1. Start out strong to get your foot in the door
People are busy—make sure the first paragraph is the best in the newsletter because some readers may not make it past there. Instead of starting with a rambling introduction, start out with a strong statement that pulls readers in.
And it goes without saying: a strong subject line is required to get your readers to open your email in the first place.
2. Short sentences
Short sentences are powerful. They can pack a punch and grab attention.
Readers are bombarded by loads of information all day. People have short attention spans; get to your point quickly before they move on. Short sentences and short paragraphs make your statements easy to understand and easy to remember.
3. break up your content
Nobody wants to open their inbox to a 30-paragraph wall of text. Break up your content to make it easy for readers to skim and jump to the topics that interest them. Use headings, photos, graphics and dividers to help break up your text into pieces that are easy to skim and digest.
But… as tempting as a bulleted list may be, they don’t translate well across all email browsers so our suggestion is to avoid them all together.
4. Make it clear what to do next
Include a clear call to action (CTA) so your readers can take action easily, even if they are just skimming. Make the CTA stand out visually. It should be graphically different (buttons work well), and not be crowded in with other content.
The CTA should be easy to understand what will happen when they click. For example, if you are providing a resource to download, which makes more sense, “Download now” or “Begin journey”?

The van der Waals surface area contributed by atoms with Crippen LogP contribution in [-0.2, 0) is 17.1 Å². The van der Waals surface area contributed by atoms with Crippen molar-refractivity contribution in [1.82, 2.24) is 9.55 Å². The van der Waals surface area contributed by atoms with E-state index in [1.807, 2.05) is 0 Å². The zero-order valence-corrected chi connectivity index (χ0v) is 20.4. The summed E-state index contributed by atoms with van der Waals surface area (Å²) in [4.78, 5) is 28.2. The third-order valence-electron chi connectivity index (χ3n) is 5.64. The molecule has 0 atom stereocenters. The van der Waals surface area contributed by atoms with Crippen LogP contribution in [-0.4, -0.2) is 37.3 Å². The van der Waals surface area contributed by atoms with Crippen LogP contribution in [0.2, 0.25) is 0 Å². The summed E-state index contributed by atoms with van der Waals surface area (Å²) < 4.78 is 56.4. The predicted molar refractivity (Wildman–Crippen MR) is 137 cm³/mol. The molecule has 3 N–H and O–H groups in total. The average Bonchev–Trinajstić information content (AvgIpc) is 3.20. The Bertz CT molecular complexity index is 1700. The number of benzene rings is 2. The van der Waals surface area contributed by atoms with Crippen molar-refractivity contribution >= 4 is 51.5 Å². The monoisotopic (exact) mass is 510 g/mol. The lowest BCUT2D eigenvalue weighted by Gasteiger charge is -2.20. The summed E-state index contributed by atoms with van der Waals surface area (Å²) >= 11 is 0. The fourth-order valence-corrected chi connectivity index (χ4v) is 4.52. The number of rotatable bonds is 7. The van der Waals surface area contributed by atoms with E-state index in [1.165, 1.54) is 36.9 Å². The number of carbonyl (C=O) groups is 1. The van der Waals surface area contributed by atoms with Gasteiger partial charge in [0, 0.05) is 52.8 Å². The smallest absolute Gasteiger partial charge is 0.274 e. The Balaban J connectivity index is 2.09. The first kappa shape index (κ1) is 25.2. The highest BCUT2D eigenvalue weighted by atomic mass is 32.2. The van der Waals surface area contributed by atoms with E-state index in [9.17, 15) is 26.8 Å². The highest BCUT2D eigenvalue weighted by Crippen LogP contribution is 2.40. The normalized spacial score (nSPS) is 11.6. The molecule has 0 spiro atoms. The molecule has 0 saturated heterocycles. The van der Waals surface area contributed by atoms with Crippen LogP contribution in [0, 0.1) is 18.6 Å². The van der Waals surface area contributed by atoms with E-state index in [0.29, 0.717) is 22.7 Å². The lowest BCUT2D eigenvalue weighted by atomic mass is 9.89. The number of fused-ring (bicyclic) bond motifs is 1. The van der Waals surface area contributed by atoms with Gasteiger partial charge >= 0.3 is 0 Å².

5. consider the voice
Before sitting down to write your newsletter think about the voice you will use. For example, you may use a very casual, fun tone if you are an ice cream company announcing a new flavor in your newsletter, where a bio-engineering lab announcing new research findings would not want to use that same tone.
Also, it’s ok to write using the first person (“I”) if you are a solo business owner, or the e-newsletter is supposed to come from one person. It will feel more authentic than saying “we.”
As mobile increasingly dominates how we access and read email, all of these guidelines become even more important.
To begin, make sure your design is built using responsive techniques (not just mobile friendly) so it will look good on everything from large desktop monitors and small phones. Then realize that people are scanning their email more quickly and in a more distracted way when using their phones. The ability to quickly scan, clearly understand and then easily act are even more acute when reading your newsletter on a mobile device.
Struggling to write your newsletter?
If you are having trouble generating content that gets your readers engaged, or just can’t find the time to get it done, Mail on the Mark can do it for you. Get started.